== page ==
it's only rock and roll
While I was busy going crazy from lack of sleep over the weekend, I missed the opportunity to celebrate Mick Jagger's 60th birthday.
So how is that the icons of my youth are all almost as old as my father (62)? Funny, they never seemed the same age as dad back when I was buying their records and going to their concerts. They were supposed to be ageless and immortal. Rock stars don't become grandfathers. Rock stars don't end up in rocking chairs out on the veranda of some nursing home, talking back to people only they can see.
Well, of course none of that is true. You find out at some point in your youth that rock stars are human and they overdose on drugs or crash their cars into walls or expose themselves to young girls.
When you're young, you tend to see those musicians as they are on their posters and album covers. They are pretty and healthy and perfect. You eventually regret the day when you finally get up close to one of your idols and see that they have scars and zits and they scowl and curse at the roadies.
That's just the way the mind of a teenager works. Now, at almost 41, I look back on how simple my thinking was as a teen. How naive I was. Taken in by all the advertising and fan club newsletters and make up artists, I really believed on some level that rock stars were beyond human. There was something magical and mystical about them that afforded them the ability to look like they had been drinking from the fountain of youth.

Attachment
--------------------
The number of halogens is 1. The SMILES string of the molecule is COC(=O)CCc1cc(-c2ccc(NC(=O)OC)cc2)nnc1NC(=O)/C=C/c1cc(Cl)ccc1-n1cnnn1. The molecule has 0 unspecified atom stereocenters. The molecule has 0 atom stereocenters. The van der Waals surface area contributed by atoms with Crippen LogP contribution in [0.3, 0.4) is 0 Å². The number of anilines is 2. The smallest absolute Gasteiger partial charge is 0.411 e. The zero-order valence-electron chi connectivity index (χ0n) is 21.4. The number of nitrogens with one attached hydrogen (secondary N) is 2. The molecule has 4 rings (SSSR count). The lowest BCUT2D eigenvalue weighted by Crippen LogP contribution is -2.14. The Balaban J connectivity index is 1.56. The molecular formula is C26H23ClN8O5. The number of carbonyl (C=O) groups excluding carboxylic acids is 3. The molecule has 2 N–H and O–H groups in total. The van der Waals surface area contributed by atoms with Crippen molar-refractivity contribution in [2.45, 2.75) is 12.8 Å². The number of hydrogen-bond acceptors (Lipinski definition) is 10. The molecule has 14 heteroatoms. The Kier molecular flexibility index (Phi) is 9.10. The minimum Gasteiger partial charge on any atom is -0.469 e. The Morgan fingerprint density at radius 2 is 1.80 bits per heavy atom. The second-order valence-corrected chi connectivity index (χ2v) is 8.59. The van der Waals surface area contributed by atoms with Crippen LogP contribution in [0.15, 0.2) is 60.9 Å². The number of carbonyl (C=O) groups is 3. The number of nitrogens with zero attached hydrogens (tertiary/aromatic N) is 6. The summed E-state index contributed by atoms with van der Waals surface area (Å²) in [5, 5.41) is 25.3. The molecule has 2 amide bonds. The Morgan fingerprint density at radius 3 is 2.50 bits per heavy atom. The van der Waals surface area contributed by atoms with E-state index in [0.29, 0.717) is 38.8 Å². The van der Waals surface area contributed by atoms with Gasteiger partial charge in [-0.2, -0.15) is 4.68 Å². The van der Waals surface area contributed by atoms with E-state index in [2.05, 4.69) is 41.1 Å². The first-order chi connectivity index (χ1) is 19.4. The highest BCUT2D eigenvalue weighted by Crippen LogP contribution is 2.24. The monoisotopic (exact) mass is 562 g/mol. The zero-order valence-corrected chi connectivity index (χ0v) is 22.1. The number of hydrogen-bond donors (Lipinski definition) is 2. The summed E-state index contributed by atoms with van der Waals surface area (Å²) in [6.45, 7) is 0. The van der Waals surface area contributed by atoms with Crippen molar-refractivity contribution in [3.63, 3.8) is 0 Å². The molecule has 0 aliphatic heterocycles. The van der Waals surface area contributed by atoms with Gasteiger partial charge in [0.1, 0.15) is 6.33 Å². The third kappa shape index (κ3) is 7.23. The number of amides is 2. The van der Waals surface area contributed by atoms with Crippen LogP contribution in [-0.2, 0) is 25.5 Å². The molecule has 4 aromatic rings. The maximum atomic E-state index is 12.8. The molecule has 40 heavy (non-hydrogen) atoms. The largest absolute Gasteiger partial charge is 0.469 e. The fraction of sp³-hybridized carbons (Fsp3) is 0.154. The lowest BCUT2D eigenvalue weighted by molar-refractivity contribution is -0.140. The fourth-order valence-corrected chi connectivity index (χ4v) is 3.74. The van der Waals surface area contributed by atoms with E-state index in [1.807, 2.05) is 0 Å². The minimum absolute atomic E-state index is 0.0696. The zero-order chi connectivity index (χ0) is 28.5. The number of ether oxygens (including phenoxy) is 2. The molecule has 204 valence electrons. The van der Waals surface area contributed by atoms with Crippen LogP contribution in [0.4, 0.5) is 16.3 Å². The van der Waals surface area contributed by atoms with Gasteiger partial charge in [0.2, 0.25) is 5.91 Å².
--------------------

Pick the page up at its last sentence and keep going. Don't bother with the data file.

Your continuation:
I don't remember thinking that Mick Jagger was so close in age to my dad. Maybe I knew, but I pushed the thought away because that would make him old. Hey, when you're thirteen, anything over 25 is old.
And now I know better, I think. Sixty isn't old. Well, maybe it's too old to still have young girls, young enough to be your grandaughter, throwing their undies at you. But I still can't reconcile the fact that my dad and Mick Jagger are almost the same age.
I know now that rock stars aren't ageless and that they really don't want to be your hero. Nor should they be. You should appreciate them for their talents and buy their records and go to their shows, but you should remember that they are human. They get old, they retire, they turn grey and become grandparents. And yes, some of them end up in that rocking chair talking to themselves. Just like us.
So it shouldn't have taken me by surprise that Jagger is sixty. Yet, it did. Maybe I just don't want to believe it because then I have to tie that in to the fact that I am 40 and all of my youthful crushes and idols are old enough to be my parents.